Faith: We all share in the power of forgiveness

  • September 4, 2017

23rd Sunday in Ordinary Time, Sept. 10 (Year A) Ezekiel 33:7-9; Psalm 95; Romans 13:8-10; Matthew 18:15-20

Sin ultimately affects an entire community. There is no such thing as a private sin. Sooner or later, misdeeds make an impact on the physical, psychological and spiritual environment.

But the understanding of sin has evolved over millennia and centuries. In the early stages of Israel’s existence, all sin was communal and God’s punishment was visited on the entire community for the sins of even one person.

An incident in chapter 7 of the Book of Joshua serves as an example. The Israelites lost a battle and suffered many casualties because one man, Achan, had violated the divine command against any sort of looting. The man and his entire family were stoned to death and burned, an extremely severe (and unjustified) penalty by today’s standards.

Ezekiel represents a theological shift in how sin and divine retribution were viewed. In chapter 18, God speaks to Ezekiel and insists that the proverb about sour grapes no longer applies. This proverb implied that children had their teeth set on edge by the sour grapes eaten by their parents. In other words, they would be punished for the sins of their parents.

The prophet reported that from that day forward, individuals would be punished for their own sins. Sin was no longer passed on like a debt. The only obligation on individuals was to warn sinners to mend their ways. Sin was still in some sense communal — sin offerings were made on behalf of the community and the annual day of atonement was for the nation.

Although we would judge many of the biblical sanctions as unduly harsh, behind them all lies an important spiritual principle. We are all one people; we are all linked and joined to one another in many ways, even though we are probably not aware of this. Our thoughts, words and actions have an impact on those immediately around us, and ultimately on the larger community and the world.

Multiply that by six or seven billion and it is easy to see why our world is in such a sorry state. Our daily practice of spiritual awareness should always seek insight into whether by thought, word and deed we have contributed to the sum of positive or negative energy in the world.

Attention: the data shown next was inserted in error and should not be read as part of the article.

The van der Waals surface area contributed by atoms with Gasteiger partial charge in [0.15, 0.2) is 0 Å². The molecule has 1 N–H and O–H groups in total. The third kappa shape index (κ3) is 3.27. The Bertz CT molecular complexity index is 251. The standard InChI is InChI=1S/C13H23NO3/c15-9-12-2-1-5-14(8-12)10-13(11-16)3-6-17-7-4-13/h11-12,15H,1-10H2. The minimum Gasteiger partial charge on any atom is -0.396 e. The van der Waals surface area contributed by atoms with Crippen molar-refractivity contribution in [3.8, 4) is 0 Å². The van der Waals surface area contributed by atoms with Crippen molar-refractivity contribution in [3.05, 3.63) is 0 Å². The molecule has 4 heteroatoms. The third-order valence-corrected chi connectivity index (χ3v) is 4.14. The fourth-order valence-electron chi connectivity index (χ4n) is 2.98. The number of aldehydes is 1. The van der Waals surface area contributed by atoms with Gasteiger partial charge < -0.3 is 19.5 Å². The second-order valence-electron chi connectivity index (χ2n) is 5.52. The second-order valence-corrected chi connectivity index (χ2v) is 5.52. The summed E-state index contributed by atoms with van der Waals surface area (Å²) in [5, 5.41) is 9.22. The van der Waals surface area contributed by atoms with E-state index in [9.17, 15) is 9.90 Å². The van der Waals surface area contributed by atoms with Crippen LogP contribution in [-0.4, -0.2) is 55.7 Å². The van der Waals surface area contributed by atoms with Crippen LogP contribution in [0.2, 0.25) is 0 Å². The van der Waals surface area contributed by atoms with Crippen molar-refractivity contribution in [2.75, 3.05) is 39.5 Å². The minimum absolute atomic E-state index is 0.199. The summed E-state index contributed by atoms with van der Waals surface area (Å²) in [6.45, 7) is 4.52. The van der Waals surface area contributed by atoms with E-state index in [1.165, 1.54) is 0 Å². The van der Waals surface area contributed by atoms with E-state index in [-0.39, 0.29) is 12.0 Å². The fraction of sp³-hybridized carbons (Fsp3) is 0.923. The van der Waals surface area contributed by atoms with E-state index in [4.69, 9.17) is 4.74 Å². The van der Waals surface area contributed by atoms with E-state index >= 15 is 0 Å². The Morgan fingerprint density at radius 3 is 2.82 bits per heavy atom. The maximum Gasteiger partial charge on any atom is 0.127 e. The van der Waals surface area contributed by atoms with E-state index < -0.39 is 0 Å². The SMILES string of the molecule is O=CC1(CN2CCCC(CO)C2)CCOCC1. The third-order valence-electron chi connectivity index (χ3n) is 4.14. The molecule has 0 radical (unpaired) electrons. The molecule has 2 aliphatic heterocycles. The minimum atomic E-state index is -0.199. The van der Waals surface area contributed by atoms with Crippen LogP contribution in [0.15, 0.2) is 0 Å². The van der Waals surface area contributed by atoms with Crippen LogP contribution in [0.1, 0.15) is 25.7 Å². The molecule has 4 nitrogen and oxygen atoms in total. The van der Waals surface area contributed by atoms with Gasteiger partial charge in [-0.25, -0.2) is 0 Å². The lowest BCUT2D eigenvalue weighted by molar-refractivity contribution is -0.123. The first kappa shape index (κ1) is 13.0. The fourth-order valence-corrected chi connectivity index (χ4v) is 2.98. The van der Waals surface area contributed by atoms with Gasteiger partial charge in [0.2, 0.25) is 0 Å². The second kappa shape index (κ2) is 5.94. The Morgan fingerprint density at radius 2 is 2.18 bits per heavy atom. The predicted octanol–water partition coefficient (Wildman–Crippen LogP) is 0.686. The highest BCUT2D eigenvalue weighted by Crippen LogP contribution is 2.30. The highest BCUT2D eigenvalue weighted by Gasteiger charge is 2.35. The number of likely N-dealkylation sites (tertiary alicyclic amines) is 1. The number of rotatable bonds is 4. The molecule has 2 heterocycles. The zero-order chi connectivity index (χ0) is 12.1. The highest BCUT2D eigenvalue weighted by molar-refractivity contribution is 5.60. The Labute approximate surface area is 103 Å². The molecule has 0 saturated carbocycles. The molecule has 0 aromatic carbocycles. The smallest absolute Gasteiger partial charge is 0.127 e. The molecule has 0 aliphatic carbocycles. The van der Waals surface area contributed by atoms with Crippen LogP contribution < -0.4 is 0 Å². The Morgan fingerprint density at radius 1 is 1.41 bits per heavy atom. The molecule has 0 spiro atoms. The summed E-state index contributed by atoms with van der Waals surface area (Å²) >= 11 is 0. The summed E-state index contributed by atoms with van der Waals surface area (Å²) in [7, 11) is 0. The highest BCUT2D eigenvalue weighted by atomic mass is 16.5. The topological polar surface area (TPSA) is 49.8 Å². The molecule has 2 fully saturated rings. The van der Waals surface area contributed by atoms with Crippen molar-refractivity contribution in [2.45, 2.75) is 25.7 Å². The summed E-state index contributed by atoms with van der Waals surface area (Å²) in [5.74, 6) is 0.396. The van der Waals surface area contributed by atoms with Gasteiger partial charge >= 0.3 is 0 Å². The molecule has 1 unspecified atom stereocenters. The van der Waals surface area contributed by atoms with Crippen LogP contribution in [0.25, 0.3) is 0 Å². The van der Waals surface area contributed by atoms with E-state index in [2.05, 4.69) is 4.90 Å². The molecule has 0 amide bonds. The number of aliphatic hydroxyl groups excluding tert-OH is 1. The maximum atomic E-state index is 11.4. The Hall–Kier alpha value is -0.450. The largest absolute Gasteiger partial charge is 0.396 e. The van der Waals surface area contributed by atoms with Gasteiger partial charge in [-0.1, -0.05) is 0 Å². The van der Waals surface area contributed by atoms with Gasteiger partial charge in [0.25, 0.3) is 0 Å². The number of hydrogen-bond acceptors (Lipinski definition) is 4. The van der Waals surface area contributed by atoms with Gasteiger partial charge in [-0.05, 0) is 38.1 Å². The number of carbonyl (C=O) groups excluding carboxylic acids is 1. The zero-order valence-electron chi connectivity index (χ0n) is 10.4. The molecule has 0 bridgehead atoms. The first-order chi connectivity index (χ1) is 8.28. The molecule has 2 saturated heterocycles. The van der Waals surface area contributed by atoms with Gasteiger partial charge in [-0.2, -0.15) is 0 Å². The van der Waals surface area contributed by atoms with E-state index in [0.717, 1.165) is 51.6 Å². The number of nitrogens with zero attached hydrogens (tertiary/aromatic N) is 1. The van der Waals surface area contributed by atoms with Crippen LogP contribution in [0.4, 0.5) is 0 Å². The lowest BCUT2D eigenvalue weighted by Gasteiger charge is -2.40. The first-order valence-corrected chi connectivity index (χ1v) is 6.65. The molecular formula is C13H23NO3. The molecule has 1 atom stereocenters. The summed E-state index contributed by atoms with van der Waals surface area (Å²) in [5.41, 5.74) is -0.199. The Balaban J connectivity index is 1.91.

Paul recognized this and expressed it well in his letter to the Romans. Love always seeks the good of others and never does wrong to another. We have many rules, but they are all practical applications of that one fundamental law of love. This is the divine law for our world and indeed for the universe. How well do we apply this in our lives?

In our brief sojourn on this planet, we are given a unique opportunity to undo the mistakes we have made and heal people we may have hurt. The tool for this process is called binding and loosing, and in Matthew’s Gospel it is something that we all share. It’s a very easy process: I’m sorry, please forgive me.

We can also grant forgiveness to others and undo their bonds. Most of all, we can help one another become better human beings. We do this in community, but not all that masquerades as community passes the test. In a true community, there is a high level of trust, mutual respect and compassion. People are not afraid to be vulnerable in front of one another, and there is patience and tolerance for human quirks and weaknesses.

At the same time, there is an eagerness to grow and improve, along with willingness to give and receive counsel. We all carry burdens and hurts from our personal and collective past, but it would be nice if we had something more positive to pass on to future generations.

Matthew is describing a community that is loving, humane and filled with the Spirit. Instead of rancour, gossip or revenge, Matthew’s community members deal with people issues honestly and face to face. Only when someone is unwilling to listen are others brought into the process.

There is a profound respect for the sanctity and value of each person. Unfortunately, such communities are rather rare. They don’t just happen. They require deep commitment and a lot of hard work.

But that is what Christians are supposed to be about.